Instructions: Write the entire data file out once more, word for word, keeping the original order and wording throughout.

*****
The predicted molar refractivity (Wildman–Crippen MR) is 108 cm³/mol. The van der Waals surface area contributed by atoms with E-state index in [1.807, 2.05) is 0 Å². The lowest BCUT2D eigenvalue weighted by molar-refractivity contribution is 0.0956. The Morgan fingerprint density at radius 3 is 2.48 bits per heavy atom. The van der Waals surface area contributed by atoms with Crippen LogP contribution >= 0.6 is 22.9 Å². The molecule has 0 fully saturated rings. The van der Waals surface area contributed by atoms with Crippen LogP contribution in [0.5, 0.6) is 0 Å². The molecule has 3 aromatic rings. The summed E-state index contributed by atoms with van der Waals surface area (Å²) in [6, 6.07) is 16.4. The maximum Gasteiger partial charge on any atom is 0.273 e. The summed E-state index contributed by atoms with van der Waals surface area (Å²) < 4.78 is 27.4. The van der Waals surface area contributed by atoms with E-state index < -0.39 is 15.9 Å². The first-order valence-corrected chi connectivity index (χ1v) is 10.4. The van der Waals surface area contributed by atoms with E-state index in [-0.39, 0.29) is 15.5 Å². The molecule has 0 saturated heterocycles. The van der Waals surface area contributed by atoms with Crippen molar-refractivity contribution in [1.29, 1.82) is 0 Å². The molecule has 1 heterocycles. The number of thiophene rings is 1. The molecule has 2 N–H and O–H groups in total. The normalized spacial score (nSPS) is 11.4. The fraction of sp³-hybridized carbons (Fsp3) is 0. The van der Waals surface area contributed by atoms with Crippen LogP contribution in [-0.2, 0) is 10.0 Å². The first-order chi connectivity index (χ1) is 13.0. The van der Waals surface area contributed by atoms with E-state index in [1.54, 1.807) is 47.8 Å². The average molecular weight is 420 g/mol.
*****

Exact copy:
The predicted molar refractivity (Wildman–Crippen MR) is 108 cm³/mol. The van der Waals surface area contributed by atoms with E-state index in [1.807, 2.05) is 0 Å². The lowest BCUT2D eigenvalue weighted by molar-refractivity contribution is 0.0956. The Morgan fingerprint density at radius 3 is 2.48 bits per heavy atom. The van der Waals surface area contributed by atoms with Crippen LogP contribution >= 0.6 is 22.9 Å². The molecule has 0 fully saturated rings. The van der Waals surface area contributed by atoms with Crippen LogP contribution in [0.5, 0.6) is 0 Å². The molecule has 3 aromatic rings. The summed E-state index contributed by atoms with van der Waals surface area (Å²) in [6, 6.07) is 16.4. The maximum Gasteiger partial charge on any atom is 0.273 e. The summed E-state index contributed by atoms with van der Waals surface area (Å²) < 4.78 is 27.4. The van der Waals surface area contributed by atoms with E-state index < -0.39 is 15.9 Å². The first-order valence-corrected chi connectivity index (χ1v) is 10.4. The van der Waals surface area contributed by atoms with E-state index in [-0.39, 0.29) is 15.5 Å². The molecule has 0 saturated heterocycles. The van der Waals surface area contributed by atoms with Crippen molar-refractivity contribution in [1.29, 1.82) is 0 Å². The molecule has 1 heterocycles. The number of thiophene rings is 1. The molecule has 2 N–H and O–H groups in total. The normalized spacial score (nSPS) is 11.4. The fraction of sp³-hybridized carbons (Fsp3) is 0. The van der Waals surface area contributed by atoms with Crippen LogP contribution in [-0.2, 0) is 10.0 Å². The first-order chi connectivity index (χ1) is 13.0. The van der Waals surface area contributed by atoms with E-state index in [1.54, 1.807) is 47.8 Å². The average molecular weight is 420 g/mol.